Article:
The U.S. Postal Service Office of Inspector General (OIG) uses risk models to identify financial anomalies. Risk models are analytic tools that look at specific behaviors and patterns that are strong indicators of improper activity.

The OIG’s Field Financial Risk Model identified the Cardiss Collins Postal Store in Chicago, IL, as having the highest value of financial differences in the Chicago District from April 1, 2016, to June 30, 2016.

Financial differences are variances in financial activities that occur at postal retail units. Differences include variances between banking deposits and receipts, errors with transmitted sales and money order data, and stock shipments not received by the unit. The value of the differences is expensed to the unit.

A manager or designee must identify the cause of the differences, adjust the financial records, maintain detailed records, and ensure the differences are resolved timely. A reason must be annotated for any unresolved differences.

The objective of this audit was to determine if financial differences identified at the Cardiss Collins Postal Store were properly researched and resolved.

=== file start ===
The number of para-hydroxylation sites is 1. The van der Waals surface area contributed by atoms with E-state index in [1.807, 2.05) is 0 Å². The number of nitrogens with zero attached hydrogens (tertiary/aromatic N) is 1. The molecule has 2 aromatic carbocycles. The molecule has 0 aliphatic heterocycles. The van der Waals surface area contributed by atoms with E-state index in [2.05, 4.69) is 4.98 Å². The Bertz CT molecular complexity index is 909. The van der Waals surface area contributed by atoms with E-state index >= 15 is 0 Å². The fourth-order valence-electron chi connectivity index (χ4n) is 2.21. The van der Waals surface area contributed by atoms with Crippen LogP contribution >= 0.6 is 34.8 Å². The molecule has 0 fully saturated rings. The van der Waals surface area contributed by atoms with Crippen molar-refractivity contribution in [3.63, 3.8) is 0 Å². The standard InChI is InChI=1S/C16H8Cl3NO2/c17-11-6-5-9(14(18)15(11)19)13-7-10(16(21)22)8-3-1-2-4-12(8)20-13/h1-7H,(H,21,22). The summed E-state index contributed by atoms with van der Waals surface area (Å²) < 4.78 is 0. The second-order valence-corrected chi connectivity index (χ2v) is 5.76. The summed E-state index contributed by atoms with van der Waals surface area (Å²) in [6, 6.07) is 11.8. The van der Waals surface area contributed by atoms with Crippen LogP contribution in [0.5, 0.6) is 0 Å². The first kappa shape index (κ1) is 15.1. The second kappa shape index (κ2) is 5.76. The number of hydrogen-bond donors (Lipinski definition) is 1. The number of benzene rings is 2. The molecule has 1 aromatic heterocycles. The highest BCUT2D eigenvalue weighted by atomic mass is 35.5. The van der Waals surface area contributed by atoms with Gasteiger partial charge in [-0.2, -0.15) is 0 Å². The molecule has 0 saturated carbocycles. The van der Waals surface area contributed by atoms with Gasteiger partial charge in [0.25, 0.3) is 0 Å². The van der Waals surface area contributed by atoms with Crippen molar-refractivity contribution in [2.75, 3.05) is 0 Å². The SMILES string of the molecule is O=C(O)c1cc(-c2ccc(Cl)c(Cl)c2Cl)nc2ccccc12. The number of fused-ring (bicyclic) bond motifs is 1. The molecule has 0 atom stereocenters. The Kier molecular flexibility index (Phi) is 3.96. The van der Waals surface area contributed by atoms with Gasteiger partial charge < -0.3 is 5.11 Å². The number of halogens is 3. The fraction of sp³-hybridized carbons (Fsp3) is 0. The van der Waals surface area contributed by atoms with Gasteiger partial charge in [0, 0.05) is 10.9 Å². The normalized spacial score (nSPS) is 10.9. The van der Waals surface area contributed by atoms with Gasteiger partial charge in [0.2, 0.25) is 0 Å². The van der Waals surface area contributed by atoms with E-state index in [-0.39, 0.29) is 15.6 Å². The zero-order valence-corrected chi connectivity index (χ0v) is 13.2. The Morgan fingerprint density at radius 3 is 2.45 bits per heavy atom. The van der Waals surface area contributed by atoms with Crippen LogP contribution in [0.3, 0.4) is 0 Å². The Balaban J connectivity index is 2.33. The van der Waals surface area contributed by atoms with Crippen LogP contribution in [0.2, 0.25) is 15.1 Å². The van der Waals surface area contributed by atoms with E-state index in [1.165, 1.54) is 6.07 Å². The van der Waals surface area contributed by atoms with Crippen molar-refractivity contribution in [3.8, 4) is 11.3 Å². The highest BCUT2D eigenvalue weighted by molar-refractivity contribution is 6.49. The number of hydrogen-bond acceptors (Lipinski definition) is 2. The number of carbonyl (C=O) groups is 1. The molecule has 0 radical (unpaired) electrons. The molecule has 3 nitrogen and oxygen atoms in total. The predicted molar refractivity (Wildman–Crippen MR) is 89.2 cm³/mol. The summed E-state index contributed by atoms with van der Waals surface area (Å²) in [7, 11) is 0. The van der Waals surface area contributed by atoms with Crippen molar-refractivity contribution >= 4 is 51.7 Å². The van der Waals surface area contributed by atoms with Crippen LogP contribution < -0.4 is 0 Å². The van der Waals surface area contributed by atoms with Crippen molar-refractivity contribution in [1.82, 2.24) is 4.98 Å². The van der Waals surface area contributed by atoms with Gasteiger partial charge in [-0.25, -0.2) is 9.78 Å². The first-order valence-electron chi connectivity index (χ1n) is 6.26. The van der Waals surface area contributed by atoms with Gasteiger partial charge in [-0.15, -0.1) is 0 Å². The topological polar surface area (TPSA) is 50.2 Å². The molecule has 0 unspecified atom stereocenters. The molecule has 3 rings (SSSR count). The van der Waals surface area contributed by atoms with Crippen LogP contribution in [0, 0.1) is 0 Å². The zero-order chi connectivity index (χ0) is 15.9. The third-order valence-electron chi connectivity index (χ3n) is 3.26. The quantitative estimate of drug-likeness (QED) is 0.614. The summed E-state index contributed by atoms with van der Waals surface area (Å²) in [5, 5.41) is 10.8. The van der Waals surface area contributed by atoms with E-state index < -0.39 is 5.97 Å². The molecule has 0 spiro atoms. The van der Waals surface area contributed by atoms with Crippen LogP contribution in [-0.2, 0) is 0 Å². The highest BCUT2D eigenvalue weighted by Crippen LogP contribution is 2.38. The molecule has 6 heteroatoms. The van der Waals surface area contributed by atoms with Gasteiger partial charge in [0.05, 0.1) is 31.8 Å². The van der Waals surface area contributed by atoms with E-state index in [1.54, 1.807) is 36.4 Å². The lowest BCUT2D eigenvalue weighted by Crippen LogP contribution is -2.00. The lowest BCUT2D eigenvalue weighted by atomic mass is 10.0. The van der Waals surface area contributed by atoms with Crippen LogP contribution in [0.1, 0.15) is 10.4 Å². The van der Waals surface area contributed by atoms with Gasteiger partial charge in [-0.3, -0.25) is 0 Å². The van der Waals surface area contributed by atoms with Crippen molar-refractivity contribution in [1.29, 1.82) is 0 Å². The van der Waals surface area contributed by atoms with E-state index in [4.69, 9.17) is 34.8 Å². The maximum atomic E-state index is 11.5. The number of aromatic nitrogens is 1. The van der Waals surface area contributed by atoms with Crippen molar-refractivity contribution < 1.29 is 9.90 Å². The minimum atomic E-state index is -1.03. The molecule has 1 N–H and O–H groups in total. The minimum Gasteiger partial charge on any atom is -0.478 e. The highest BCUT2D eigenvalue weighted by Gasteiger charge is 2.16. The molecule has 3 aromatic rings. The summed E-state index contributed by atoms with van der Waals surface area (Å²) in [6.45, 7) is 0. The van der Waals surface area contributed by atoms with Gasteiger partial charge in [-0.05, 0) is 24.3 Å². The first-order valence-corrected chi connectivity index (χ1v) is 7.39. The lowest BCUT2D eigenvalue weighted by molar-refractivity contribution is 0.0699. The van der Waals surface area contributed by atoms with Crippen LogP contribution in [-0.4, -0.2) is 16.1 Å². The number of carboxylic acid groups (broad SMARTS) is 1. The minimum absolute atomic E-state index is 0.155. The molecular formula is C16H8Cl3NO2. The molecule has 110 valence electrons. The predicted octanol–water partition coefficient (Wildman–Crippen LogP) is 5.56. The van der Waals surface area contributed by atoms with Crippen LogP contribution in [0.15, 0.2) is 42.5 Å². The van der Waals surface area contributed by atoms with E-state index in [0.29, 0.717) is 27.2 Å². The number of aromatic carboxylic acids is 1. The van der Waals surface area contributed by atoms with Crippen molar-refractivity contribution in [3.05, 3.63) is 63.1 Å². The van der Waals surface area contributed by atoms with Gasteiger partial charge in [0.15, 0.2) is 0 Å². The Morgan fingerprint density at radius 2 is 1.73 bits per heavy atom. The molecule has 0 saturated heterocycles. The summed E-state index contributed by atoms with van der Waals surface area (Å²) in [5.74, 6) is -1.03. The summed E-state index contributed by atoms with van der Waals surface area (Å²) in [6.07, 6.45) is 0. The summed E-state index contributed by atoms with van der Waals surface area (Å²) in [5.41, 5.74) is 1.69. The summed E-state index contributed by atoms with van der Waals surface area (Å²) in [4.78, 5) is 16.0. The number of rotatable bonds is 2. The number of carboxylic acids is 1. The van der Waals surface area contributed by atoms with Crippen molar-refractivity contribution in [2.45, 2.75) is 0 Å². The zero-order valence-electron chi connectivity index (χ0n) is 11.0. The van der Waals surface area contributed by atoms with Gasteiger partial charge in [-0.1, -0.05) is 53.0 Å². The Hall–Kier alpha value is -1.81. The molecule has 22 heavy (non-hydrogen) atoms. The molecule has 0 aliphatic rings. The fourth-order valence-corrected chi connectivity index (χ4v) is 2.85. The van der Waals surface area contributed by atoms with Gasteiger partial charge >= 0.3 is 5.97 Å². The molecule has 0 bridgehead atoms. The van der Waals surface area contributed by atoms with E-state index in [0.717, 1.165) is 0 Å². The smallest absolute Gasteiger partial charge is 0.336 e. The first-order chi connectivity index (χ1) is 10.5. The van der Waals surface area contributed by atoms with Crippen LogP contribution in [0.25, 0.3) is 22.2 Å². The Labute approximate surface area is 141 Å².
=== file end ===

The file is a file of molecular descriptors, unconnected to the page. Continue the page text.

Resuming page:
What the OIG Found

Financial differences identified at the Cardiss Collins Postal Store were not always properly researched and resolved. We reviewed 91 financial differences and found 24 did not have adequately detailed records of research and were not resolved as of November 7, 2016.

The customer service supervisor responsible for overseeing the process set an internal requirement of 30 days to resolve differences for the unit. However, she stopped monitoring differences that remained unresolved after 30 days and only addressed the most current differences. She stated she had competing priorities and was unable to focus on all financial differences.

If the Postal Service does not properly research and resolve financial differences, then misconduct, theft, or fraud may go undetected. In addition, unresolved financial differences impact the Postal Service’s ability to report accurate financial records.

What the OIG Recommended

We recommended management research and resolve outstanding financial differences and implement controls to ensure continuous monitoring and timely resolution.

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